Please join School of Information Studies (iSchool) Professor Yang Yang for a research talk.
Studies of gender in academic medicine have focused on differences in the performance of male and female scientists. But today, most work is done not by individual male or female scientists, but in teams, including mixed-gender teams.
We conducted the first field-wide, longitudinal study of millions of medical researchers with a focus on the link between gender diversity, team leadership, and team performance in medical science. Our original field-wide dataset has over 6.6 million research publications by 3.3 million female and 4.4 million male scientists in 15,033 medical science journals from 2000-2019.
Our analysis quantifies the link between team diversity, leadership, and performance used fixed-effects regressions and null models to control for institutional, journal, and individual performance characteristics. We find that mixed-gender teams publish papers that are up to 7% more innovative and up to 17% more likely to be hits than same-gender teams of equivalent experience, prestige, and individual author success. These relationships strengthen with team size. At the same time, female-led mixed-gender teams have distinct advantages in novelty, yet male last-author mixed-gender teams have distinctive advantages in citation impact.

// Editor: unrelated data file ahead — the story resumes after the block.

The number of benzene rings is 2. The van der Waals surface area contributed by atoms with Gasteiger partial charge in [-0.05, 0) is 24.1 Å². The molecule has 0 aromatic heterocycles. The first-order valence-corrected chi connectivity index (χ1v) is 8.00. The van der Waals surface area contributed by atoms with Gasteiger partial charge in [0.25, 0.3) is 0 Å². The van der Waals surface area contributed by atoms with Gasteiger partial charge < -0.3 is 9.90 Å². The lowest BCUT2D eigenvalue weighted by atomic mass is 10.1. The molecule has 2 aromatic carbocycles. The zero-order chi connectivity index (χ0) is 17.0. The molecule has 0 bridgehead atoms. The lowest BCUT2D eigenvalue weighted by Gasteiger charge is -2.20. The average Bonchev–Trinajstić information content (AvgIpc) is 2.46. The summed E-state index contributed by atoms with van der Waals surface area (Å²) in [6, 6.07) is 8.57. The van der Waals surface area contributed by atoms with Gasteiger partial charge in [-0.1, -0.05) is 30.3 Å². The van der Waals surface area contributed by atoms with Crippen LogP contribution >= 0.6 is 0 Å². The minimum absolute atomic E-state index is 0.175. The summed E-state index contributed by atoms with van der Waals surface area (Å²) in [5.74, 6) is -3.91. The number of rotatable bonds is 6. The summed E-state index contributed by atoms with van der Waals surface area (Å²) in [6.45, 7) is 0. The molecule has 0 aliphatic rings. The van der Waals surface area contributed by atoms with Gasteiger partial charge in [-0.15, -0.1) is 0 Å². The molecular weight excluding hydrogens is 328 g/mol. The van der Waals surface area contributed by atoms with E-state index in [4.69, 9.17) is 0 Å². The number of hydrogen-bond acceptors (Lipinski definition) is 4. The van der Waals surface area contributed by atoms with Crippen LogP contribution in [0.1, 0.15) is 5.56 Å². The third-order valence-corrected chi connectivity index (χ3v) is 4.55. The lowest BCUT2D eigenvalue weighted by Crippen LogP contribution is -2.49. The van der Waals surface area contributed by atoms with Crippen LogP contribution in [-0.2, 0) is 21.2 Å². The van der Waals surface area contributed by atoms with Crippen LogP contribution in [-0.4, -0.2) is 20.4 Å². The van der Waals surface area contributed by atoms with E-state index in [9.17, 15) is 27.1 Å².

Overall, despite the revealed benefits of mixed-gender teams, mixed-gender teams remain underrepresented to a degree that is not explained by the incidence of teamwork or women in science. This research sheds new light on gender and merit in science and encourages future work on how a collaborative lens can advance the practice of science.
This event was published on May 3, 2021.